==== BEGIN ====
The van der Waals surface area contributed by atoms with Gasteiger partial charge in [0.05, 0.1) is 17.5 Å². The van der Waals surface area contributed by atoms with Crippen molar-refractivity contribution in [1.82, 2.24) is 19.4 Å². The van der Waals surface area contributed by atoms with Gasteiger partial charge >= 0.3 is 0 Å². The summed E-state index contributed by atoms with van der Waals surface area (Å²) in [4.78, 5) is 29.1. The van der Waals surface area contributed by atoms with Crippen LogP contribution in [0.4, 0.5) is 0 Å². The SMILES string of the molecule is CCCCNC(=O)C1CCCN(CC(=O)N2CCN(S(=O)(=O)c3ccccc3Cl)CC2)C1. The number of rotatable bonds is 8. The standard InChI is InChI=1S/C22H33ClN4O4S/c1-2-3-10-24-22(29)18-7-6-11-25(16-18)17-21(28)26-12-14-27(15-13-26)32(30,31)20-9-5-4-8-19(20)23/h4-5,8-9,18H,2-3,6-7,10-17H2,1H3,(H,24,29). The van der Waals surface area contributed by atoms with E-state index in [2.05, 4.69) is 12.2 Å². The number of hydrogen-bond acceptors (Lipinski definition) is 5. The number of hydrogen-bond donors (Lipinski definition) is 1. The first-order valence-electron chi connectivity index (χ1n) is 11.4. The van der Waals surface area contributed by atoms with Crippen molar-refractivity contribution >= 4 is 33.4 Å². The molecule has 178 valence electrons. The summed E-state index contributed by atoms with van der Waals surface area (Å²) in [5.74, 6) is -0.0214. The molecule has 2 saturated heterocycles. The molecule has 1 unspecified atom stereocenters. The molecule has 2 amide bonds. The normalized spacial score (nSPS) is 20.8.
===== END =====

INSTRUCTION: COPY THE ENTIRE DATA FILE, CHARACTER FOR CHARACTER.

The van der Waals surface area contributed by atoms with Gasteiger partial charge in [0.05, 0.1) is 17.5 Å². The van der Waals surface area contributed by atoms with Crippen molar-refractivity contribution in [1.82, 2.24) is 19.4 Å². The van der Waals surface area contributed by atoms with Gasteiger partial charge >= 0.3 is 0 Å². The summed E-state index contributed by atoms with van der Waals surface area (Å²) in [4.78, 5) is 29.1. The van der Waals surface area contributed by atoms with Crippen LogP contribution in [0.4, 0.5) is 0 Å². The SMILES string of the molecule is CCCCNC(=O)C1CCCN(CC(=O)N2CCN(S(=O)(=O)c3ccccc3Cl)CC2)C1. The number of rotatable bonds is 8. The standard InChI is InChI=1S/C22H33ClN4O4S/c1-2-3-10-24-22(29)18-7-6-11-25(16-18)17-21(28)26-12-14-27(15-13-26)32(30,31)20-9-5-4-8-19(20)23/h4-5,8-9,18H,2-3,6-7,10-17H2,1H3,(H,24,29). The van der Waals surface area contributed by atoms with E-state index in [2.05, 4.69) is 12.2 Å². The number of hydrogen-bond acceptors (Lipinski definition) is 5. The number of hydrogen-bond donors (Lipinski definition) is 1. The first-order valence-electron chi connectivity index (χ1n) is 11.4. The van der Waals surface area contributed by atoms with Crippen molar-refractivity contribution >= 4 is 33.4 Å². The molecule has 178 valence electrons. The summed E-state index contributed by atoms with van der Waals surface area (Å²) in [5.74, 6) is -0.0214. The molecule has 2 saturated heterocycles. The molecule has 1 unspecified atom stereocenters. The molecule has 2 amide bonds. The normalized spacial score (nSPS) is 20.8.